Published Nov 13, 2001
I am a senior in high school and I know that I want to be a nurse and I know that I at least want to get my MSN, however I don't know what kind of nurse I want to be yet. My question is that I don't know what the best school for nursing is. Does anyone know what the most marketable degree is and what the best school to get it from is. I am having trouble selecting a university to go to and some recommendations would be very helpful. Also does anyone know what some good scholarships are. Either for nursing or just general both would be great!
Well, for starters, what area of the country do you live in?
I am near Cleveland Ohio and in Cleveland is the Case Western University Frances Payne Boulton School of Nursing that is highly prestigious for nursing degrees of all kinds.
My advice to you sould be to check out the local public colleges near you and see what they have to offer because a lot of State supported schools have excellent schools of nursing.
I would also recommend obtaining your BSN as you will have more opportunities available to you with the bachelors degree!
Good Luck to you,
Check this link
NRSKarenRN, BSN, RN
American Assoc of Colleges in Nursing---Most Nursing Schools in USA are particpating members with schools listed by state.
US News + World Report- 2002 ranking of Graduate Nursing programs:
Link to State Boards of Nursing: Check your states web site -some states have listing of nursing schools and indicate if it has full or provisional status.
Consider the range of programs it offers at the undergraduate level---which will fit in with your family life??
Examples of Programs of Study:
Bachelor of Science in Nursing (BSN)
Full-time day Program
Part-time evening Program
For already licensed nurses:
RN / BSN Program
RN / BSN / MSN Accelerated Program
You don't choose area to work in until last semester of college. You are exposed to so many practice areas as a student and often will find one that just "clicks" ...that you want to work in.
Unless you are planning to teach nursing, employers only care that you have graduated from an approved nursing program and are qualifed to sit for the the NCLEX exam or are an RN with license in good standing. Check out the FEEL of the campus and talk to students in the program you are interested in. Ask your family health care practioner's nursing staff re good schools of nursing in your area.
Who actually teaches the course: the professor or a teaching assistant? What is the ratio of faculty to student in the clinical setting: very important (best is 1 to 8 or less)? All schools have financial aid departments to assist you: some programs with federal monies if willing to work in an underserved health area. Employers even willing pay partial tuition these days due to the shortage in exchange for work committment--don't let it be more than 18 months.
The Masters program I chose is not nationally ranked. It is well known locally, has professors that are active in ANA and professional nursing associations, has a degree program I'm interested in and is only 5 minutes from my home....a big plus since I work FT, have kids and extended family. I took one course to get the feel of the school and was encouraged to take another, now I'm matricualted.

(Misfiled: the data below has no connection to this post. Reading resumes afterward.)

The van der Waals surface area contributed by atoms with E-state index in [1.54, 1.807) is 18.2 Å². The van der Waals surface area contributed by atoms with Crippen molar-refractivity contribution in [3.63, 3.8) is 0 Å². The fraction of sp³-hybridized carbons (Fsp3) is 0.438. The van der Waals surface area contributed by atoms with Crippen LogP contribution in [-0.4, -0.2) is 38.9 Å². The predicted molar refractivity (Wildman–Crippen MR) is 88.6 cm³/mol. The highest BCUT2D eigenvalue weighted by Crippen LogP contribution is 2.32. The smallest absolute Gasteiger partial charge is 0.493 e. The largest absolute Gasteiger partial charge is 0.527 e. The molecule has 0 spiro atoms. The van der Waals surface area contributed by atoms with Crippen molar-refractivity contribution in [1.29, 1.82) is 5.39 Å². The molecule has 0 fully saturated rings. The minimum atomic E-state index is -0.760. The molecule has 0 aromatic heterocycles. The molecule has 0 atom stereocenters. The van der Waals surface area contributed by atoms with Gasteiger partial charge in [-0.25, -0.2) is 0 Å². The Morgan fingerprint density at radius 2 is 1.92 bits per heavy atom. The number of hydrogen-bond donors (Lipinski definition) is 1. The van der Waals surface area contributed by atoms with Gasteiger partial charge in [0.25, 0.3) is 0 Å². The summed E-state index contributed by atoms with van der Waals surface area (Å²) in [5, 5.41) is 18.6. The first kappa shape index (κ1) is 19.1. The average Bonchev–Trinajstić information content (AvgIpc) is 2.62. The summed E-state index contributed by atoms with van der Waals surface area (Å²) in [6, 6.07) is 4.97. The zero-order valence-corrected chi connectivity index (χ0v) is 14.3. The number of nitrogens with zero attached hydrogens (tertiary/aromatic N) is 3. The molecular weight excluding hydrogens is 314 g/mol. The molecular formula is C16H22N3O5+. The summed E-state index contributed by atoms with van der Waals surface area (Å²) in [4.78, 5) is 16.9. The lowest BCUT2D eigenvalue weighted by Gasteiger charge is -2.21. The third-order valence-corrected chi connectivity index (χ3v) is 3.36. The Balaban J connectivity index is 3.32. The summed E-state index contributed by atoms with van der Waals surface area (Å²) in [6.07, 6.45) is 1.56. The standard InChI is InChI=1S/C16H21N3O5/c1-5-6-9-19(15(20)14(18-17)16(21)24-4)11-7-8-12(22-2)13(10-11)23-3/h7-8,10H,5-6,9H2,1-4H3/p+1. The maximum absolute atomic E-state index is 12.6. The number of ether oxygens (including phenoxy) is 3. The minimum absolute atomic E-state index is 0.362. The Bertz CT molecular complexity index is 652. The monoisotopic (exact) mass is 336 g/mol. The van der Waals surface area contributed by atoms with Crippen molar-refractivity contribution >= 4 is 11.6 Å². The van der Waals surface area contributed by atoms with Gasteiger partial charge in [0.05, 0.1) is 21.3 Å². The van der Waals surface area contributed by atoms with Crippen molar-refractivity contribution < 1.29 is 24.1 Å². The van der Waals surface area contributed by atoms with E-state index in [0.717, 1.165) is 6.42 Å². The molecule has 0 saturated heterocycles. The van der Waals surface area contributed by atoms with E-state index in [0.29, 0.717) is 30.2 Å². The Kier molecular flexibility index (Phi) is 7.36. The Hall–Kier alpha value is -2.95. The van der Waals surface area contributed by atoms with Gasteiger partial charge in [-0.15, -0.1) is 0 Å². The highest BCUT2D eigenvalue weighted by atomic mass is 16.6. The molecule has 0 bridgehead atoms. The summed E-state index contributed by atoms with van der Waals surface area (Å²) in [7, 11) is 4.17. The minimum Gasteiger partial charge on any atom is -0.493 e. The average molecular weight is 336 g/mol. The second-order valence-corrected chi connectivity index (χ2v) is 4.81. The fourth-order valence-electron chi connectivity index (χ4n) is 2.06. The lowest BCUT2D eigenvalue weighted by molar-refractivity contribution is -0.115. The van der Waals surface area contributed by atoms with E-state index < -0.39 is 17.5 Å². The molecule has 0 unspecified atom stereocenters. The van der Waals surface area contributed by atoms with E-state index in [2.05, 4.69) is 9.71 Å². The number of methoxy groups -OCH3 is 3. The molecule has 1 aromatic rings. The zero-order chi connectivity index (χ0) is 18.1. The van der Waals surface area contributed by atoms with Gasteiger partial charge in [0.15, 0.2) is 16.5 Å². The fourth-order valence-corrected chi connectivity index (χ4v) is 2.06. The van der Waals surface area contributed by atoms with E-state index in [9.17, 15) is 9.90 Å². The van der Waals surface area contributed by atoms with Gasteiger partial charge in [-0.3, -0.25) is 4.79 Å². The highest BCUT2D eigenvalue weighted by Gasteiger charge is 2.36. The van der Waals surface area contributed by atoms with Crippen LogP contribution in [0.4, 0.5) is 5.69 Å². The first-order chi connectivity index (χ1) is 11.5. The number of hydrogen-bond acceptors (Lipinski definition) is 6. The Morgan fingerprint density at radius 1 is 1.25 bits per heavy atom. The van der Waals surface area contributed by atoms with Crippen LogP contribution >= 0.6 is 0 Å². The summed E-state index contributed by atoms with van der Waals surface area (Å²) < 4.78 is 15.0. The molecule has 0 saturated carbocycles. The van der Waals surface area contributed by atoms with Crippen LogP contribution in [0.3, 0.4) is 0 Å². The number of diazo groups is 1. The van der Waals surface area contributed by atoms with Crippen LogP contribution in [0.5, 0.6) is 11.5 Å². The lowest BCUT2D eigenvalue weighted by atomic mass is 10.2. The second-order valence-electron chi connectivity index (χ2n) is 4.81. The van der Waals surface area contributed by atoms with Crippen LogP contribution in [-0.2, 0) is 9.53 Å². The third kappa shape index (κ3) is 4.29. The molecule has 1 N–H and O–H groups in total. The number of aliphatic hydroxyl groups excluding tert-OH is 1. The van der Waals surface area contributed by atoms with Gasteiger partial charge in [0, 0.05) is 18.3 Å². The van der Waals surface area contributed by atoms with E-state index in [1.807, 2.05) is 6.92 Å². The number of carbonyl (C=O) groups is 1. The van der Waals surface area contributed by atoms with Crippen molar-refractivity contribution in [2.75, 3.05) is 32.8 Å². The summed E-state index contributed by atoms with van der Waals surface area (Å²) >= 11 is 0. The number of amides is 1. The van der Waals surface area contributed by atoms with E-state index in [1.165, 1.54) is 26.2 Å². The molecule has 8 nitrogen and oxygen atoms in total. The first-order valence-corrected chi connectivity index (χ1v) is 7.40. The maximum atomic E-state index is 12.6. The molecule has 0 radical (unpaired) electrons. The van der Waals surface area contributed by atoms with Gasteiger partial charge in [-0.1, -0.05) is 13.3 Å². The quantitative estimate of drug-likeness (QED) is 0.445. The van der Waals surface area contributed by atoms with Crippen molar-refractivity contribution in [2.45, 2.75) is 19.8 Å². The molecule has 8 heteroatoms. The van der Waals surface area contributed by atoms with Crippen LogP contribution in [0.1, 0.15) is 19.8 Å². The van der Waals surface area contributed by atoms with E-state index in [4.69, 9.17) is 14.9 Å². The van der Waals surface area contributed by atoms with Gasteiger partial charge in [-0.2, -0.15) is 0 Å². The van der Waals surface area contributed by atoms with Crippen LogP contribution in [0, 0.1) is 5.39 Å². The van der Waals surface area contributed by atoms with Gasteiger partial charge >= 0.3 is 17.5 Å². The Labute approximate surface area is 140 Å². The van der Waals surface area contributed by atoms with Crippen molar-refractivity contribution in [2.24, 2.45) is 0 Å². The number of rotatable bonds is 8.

BEST ADVICE: Get the highest grades you can in high school, participate in at least one school activity and visit each nursing school BEFORE applying. Relax and enjoy the remander of this special year. Good luck.
hi From my perspective you are lucky to be considering the impact of your decision to the rest of your career. there are lots of scholarships out there and bonus money so dont sweat the finances first. look for a school that values scholarship, one that is perhaps with one of the power house schools o nursing so that you could have great resources rather than ok. Also consider that it is invaluable towork and go to school with those who have set their sights on research and teaching ect rather than those who when they are in school are not thinking beyond graduation. No slight intended to those who don't but oh do i wish someone had given me better advice CAREER advice that is for how important it is to go to the right school for you and your goals.
n.b. aim high, why not go for an msn straight are there those progams???
Thank you guys so much for your advice. I met with my school counselor and she agreed that I should go visit the schools. This was a big help to me and I am glad that I was able to get so many positive responses.
Thanks a bunch:)
It would also be beneficial if you worked in a hospital or nursing home either as a volunteer or nurses aide or unit secretary before you fully commit to become a nurse! Many young people see "ER" and "Srubs" and think that is what nursing is all about. I myself was astounded at the roating shifts, every other holiday, every other weekend requirement of a nursing job. I was overwhelmed by the sheer physical and mental stress of it all.
I love nursing and have been at it for 21 years now. Maybe you've thought it all through and have experience in medicine. I don't mean to tread on your dream in anyway...just want you to get a realistic idea of what you are getting into.
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